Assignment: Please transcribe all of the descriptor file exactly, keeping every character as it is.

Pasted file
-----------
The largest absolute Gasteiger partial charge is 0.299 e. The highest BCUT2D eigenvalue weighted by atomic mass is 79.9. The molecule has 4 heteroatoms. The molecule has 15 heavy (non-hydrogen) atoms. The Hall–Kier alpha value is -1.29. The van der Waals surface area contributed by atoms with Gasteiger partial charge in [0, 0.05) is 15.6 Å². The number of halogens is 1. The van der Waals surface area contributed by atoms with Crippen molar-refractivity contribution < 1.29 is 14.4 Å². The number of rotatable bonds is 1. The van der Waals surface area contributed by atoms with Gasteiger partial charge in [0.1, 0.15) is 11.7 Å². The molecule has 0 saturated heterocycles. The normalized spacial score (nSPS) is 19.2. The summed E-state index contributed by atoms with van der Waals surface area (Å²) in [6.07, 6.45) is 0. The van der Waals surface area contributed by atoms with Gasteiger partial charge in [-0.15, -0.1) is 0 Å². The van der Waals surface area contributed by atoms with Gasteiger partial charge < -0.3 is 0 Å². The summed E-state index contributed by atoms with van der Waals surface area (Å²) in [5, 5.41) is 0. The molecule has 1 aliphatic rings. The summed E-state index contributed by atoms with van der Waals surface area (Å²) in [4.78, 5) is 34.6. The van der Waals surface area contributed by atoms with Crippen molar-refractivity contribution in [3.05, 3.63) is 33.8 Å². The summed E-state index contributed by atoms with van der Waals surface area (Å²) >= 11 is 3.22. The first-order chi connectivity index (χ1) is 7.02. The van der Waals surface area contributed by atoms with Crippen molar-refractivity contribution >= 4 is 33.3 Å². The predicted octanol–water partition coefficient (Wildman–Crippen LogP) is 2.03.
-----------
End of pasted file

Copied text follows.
The largest absolute Gasteiger partial charge is 0.299 e. The highest BCUT2D eigenvalue weighted by atomic mass is 79.9. The molecule has 4 heteroatoms. The molecule has 15 heavy (non-hydrogen) atoms. The Hall–Kier alpha value is -1.29. The van der Waals surface area contributed by atoms with Gasteiger partial charge in [0, 0.05) is 15.6 Å². The number of halogens is 1. The van der Waals surface area contributed by atoms with Crippen molar-refractivity contribution < 1.29 is 14.4 Å². The number of rotatable bonds is 1. The van der Waals surface area contributed by atoms with Gasteiger partial charge in [0.1, 0.15) is 11.7 Å². The molecule has 0 saturated heterocycles. The normalized spacial score (nSPS) is 19.2. The summed E-state index contributed by atoms with van der Waals surface area (Å²) in [6.07, 6.45) is 0. The van der Waals surface area contributed by atoms with Gasteiger partial charge in [-0.15, -0.1) is 0 Å². The van der Waals surface area contributed by atoms with Gasteiger partial charge < -0.3 is 0 Å². The summed E-state index contributed by atoms with van der Waals surface area (Å²) in [5, 5.41) is 0. The molecule has 1 aliphatic rings. The summed E-state index contributed by atoms with van der Waals surface area (Å²) in [4.78, 5) is 34.6. The van der Waals surface area contributed by atoms with Crippen molar-refractivity contribution in [3.05, 3.63) is 33.8 Å². The summed E-state index contributed by atoms with van der Waals surface area (Å²) >= 11 is 3.22. The first-order chi connectivity index (χ1) is 7.02. The van der Waals surface area contributed by atoms with Crippen molar-refractivity contribution >= 4 is 33.3 Å². The predicted octanol–water partition coefficient (Wildman–Crippen LogP) is 2.03.